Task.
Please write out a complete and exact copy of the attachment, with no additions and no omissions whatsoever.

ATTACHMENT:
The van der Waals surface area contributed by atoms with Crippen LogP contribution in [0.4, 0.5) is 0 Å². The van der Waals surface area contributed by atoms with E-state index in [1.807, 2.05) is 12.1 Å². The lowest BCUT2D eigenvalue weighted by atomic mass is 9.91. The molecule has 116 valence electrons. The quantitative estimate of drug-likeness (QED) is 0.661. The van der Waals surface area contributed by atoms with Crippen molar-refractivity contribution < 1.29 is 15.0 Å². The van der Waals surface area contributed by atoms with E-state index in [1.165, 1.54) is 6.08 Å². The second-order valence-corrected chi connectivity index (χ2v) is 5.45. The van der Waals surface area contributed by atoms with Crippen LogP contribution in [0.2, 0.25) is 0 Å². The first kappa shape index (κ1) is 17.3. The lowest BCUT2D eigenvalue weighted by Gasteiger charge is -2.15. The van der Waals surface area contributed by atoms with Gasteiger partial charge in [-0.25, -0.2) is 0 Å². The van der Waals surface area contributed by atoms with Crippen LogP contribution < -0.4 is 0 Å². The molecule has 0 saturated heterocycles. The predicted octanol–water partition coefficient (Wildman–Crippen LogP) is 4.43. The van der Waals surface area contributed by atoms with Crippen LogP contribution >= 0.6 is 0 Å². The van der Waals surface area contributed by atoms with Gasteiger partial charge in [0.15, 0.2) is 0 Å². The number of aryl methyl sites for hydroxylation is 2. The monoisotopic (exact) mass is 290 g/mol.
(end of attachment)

The van der Waals surface area contributed by atoms with Crippen LogP contribution in [0.4, 0.5) is 0 Å². The van der Waals surface area contributed by atoms with E-state index in [1.807, 2.05) is 12.1 Å². The lowest BCUT2D eigenvalue weighted by atomic mass is 9.91. The molecule has 116 valence electrons. The quantitative estimate of drug-likeness (QED) is 0.661. The van der Waals surface area contributed by atoms with Crippen molar-refractivity contribution < 1.29 is 15.0 Å². The van der Waals surface area contributed by atoms with E-state index in [1.165, 1.54) is 6.08 Å². The second-order valence-corrected chi connectivity index (χ2v) is 5.45. The van der Waals surface area contributed by atoms with Crippen LogP contribution in [0.2, 0.25) is 0 Å². The first kappa shape index (κ1) is 17.3. The lowest BCUT2D eigenvalue weighted by Gasteiger charge is -2.15. The van der Waals surface area contributed by atoms with Gasteiger partial charge in [-0.25, -0.2) is 0 Å². The van der Waals surface area contributed by atoms with Crippen LogP contribution < -0.4 is 0 Å². The molecule has 0 saturated heterocycles. The predicted octanol–water partition coefficient (Wildman–Crippen LogP) is 4.43. The van der Waals surface area contributed by atoms with Crippen LogP contribution >= 0.6 is 0 Å². The van der Waals surface area contributed by atoms with Gasteiger partial charge in [0.15, 0.2) is 0 Å². The number of aryl methyl sites for hydroxylation is 2. The monoisotopic (exact) mass is 290 g/mol.